Bob Tullio’s perspective – Why Dible Dough makes sense for operators

Indulgence sells: When you taste Dible Dough, you’ll know that it is a seriously indulgent product, and that continues to be a successful category for convenience services. I love Conway’s perspective on the product: “We’re not selling kale ice cream here. It’s cookie dough. Everyone knows it, everyone loves it, and it is delicious.”

Strong distribution: Dible Dough works with Vistar, so the product is readily available to operators.

Shelf life: The shelf-stable product has a 12-month life and does not require refrigeration. “We used a butter blend that allowed us to still have an all-natural product with no artificial colors, flavors, or sweeteners, or preservatives, or high fructose corn syrup. It is truly the way you would make your cookies at home. Of course, we still have the original version available that requires refrigeration,” said Conway.

Broad appeal – from millennials to NASCAR fans: “Whether it's kids or older people, men or women, there are so many different people that I think this product speaks to,” Conway noted, pointing to millennials as a strong fan base. “Because I've got three daughters who are millennials, I see what they purchase and how they purchase and why they purchase items. That group is looking for clean, simple, recognizable ingredients. They want to have an indulgent treat, but they want to have it portion controlled. They want their sweet treat, but they don't want it to be unhealthy. They want something that they can feel good about without feeling guilty. They want guilt-free indulgence,” she said.

“I don't know anything about NASCAR, but there's a female driver, Hailie Deegan. She was in the truck series. We sponsored a race with her in Kansas City, and she had Dible Dough on her truck. She had a Dible Dough fire suit. She was adorable, and she's young, up and coming in the NASCAR world, but well-respected. You can’t believe how much traction we are getting from that sponsorship,” added Conway.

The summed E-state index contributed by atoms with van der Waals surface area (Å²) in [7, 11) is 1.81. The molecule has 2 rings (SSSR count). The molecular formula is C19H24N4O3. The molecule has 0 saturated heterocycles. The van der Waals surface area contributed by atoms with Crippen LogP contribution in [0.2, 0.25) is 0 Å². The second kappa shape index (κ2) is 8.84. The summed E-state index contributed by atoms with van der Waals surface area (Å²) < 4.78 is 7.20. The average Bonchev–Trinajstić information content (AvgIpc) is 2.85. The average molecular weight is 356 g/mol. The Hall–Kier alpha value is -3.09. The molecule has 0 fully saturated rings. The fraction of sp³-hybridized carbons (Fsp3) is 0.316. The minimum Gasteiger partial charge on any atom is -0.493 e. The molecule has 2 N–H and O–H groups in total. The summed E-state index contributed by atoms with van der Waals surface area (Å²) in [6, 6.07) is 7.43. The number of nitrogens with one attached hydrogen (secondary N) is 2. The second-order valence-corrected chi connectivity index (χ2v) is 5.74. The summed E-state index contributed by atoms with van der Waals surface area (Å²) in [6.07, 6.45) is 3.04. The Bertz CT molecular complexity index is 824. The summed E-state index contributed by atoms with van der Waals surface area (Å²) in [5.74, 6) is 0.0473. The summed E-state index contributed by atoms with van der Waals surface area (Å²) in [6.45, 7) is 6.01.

Solid profit margin: Conway said that Dible Dough bars cost about $1.40 each, with a selling price in the premium protein bar or premium indulgent snack category, which can easily run in the $2.75 to $2.95 range.

A woman-owned business: Conway acknowledged that she is proud of Dible Dough, a thriving woman-owned business. “There are so many successful female operators in NAMA,” she said. “That is exciting and encouraging for us. We can’t wait to see everyone in Dallas.”

Where can an operator learn more about Dible Dough bars? Two options:

  1. Visit Conway at the NAMA Show in Dallas – Booth 1658. She promises to have plenty of samples to go around.
  2. Reach out directly to Jolene Conway at [email protected].



Bob Tullio is a content specialist, speaker, sales trainer, consultant and a contributing editor of Automatic Merchandiser/ He advises entrepreneurs on how to build a successful business from the ground up and specializes in helping suppliers connect with operators in the convenience services industry – coffee service, vending, micro markets and pantry service specifically. 

Subscribe to Automatic Merchandiser's podcast, Vending & OCS Nation, hosted by Tullio and designed to make your business more profitable.

Tullio can be reached at 818-261-1758 and [email protected].